Fed suggests it’s closer to slowing bond purchases


WASHINGTON — In a move that could send interest rates higher, Fed Chairman Ben Bernanke ended weeks of speculation Wednesday by saying the Federal Reserve will likely slow its bond-buying program this year and end it next year because the economy is strengthening.

The Fed’s purchases of Treasury and mortgage bonds have helped keep long-term interest rates at record lows. A pullback in its extraordinary $85 billion-a-month program would likely mean higher rates on mortgages and other consumer and business loans.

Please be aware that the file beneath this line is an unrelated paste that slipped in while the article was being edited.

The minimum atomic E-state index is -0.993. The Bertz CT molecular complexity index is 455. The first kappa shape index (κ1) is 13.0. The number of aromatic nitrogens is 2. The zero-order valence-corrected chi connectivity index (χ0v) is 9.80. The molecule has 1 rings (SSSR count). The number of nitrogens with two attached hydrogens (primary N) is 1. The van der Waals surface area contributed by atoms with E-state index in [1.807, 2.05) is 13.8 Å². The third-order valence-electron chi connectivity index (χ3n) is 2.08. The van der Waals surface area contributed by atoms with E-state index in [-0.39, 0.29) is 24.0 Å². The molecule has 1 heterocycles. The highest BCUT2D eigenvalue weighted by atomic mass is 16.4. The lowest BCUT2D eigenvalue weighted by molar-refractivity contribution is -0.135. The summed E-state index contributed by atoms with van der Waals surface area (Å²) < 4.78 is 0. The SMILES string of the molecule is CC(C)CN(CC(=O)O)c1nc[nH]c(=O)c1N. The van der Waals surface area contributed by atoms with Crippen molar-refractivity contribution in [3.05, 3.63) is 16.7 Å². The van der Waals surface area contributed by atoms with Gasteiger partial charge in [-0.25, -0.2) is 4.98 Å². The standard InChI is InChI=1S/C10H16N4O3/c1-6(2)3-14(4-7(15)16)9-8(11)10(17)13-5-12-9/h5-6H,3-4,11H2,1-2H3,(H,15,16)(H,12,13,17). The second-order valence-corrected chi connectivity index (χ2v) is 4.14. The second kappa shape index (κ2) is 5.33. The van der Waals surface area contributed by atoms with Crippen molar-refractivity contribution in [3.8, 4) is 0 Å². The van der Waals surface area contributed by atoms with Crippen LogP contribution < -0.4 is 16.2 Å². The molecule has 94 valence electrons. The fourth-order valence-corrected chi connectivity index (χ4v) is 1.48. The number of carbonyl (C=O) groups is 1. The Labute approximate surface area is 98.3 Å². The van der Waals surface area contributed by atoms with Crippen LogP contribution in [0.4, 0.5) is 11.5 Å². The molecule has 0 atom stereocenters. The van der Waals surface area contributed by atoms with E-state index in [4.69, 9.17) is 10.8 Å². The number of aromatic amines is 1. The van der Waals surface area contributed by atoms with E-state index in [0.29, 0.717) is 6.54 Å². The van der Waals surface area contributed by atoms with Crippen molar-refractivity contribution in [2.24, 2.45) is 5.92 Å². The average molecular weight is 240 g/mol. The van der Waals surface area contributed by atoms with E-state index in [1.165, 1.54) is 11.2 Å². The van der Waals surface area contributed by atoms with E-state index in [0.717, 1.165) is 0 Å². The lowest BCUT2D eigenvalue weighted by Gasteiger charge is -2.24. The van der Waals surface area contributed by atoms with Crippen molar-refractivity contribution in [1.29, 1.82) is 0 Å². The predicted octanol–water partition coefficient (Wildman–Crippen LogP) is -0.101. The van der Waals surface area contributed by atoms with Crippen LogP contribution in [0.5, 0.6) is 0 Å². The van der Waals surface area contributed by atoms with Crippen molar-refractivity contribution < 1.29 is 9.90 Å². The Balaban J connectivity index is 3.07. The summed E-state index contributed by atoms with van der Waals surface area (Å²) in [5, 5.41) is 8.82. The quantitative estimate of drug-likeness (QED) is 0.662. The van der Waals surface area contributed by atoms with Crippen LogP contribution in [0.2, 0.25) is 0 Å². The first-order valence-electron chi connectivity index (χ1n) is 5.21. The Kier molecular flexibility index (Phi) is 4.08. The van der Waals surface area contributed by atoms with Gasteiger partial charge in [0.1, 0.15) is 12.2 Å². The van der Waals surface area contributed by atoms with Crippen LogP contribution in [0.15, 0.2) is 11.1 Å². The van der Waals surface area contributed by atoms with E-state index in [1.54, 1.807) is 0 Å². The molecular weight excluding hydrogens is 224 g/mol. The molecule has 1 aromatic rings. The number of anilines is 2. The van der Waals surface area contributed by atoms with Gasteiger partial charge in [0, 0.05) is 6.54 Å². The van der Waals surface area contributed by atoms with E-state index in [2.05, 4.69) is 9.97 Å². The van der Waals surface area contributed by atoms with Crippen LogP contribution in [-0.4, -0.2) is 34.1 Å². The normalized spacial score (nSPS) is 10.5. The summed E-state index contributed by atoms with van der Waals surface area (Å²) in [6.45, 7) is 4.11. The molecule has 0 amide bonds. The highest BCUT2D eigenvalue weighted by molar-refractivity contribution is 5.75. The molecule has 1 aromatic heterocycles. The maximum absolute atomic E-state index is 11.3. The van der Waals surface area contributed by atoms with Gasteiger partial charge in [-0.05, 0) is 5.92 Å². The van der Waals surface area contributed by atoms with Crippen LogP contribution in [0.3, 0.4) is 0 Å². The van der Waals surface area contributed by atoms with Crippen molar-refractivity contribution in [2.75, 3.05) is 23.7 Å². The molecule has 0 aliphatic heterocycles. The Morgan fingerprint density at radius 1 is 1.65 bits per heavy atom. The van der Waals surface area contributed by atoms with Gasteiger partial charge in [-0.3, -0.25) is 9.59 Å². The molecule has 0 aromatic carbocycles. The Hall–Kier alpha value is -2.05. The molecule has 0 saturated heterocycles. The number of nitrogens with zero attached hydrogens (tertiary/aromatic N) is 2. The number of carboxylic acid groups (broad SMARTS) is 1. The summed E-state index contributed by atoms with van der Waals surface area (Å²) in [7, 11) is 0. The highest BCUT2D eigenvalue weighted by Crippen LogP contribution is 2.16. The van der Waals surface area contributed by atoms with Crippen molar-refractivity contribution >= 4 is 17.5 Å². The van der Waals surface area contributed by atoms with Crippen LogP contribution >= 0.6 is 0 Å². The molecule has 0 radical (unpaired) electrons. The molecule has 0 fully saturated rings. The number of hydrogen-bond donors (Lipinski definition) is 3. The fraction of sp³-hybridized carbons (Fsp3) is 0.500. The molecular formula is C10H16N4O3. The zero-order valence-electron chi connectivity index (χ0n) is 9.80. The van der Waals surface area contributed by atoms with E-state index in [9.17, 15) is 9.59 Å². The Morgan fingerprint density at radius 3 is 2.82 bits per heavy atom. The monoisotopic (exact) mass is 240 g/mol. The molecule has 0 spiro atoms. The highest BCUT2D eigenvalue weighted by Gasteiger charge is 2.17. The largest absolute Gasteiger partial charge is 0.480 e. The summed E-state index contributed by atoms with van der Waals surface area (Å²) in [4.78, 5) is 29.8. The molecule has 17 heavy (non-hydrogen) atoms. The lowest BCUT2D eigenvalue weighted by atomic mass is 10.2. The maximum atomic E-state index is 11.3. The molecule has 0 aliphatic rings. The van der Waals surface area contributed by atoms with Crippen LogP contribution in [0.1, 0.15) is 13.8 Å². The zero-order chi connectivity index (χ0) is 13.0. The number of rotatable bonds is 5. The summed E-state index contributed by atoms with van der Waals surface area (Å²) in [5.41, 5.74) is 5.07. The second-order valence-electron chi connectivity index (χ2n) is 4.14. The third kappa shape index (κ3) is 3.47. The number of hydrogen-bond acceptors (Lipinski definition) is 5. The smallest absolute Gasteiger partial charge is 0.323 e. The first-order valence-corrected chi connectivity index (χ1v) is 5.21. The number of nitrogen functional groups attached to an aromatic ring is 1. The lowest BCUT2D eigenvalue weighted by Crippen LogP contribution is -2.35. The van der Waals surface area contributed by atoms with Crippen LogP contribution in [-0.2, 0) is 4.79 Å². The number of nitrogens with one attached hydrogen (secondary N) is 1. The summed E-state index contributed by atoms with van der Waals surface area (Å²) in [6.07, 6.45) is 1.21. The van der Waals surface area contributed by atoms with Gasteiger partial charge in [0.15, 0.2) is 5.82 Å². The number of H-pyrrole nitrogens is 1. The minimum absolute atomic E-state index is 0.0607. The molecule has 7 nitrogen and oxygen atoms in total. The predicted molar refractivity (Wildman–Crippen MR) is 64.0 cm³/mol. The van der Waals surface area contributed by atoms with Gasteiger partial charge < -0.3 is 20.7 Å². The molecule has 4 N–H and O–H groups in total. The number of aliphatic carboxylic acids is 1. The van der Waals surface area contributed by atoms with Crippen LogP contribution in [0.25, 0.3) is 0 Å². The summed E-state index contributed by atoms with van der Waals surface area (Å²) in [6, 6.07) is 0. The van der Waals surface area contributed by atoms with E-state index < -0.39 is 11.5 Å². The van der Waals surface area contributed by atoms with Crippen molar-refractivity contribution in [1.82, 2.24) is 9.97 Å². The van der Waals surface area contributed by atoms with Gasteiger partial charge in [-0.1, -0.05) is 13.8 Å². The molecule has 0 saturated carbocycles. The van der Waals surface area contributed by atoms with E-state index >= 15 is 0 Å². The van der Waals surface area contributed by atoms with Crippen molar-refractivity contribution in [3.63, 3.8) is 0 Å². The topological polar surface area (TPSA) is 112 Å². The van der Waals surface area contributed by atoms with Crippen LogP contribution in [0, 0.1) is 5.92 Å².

Anticipating higher rates, investors reacted Wednesday by selling both stocks and bonds. The Dow Jones industrial average closed down 206 points. The yield on the 10-year Treasury note rose to 2.35 percent. In early May, it was 1.63 percent.

Investors have been selling bonds and driving up yields since last month after vague signals from the Fed that higher long-term rates might be coming.

After a two-day policy meeting, the Fed upgraded its outlook for unemployment and economic growth. In a statement, the Fed said the “downside risks to the outlook” had diminished since fall. Fed members voted to continue the pace of the bond-buying program for now.

At a news conference afterward, Bernanke said the Fed would slow its bond buying later this year as long as the economy sustained its improvement.

He said the pullback in purchases would occur in “measured steps” and could end by the middle of 2014.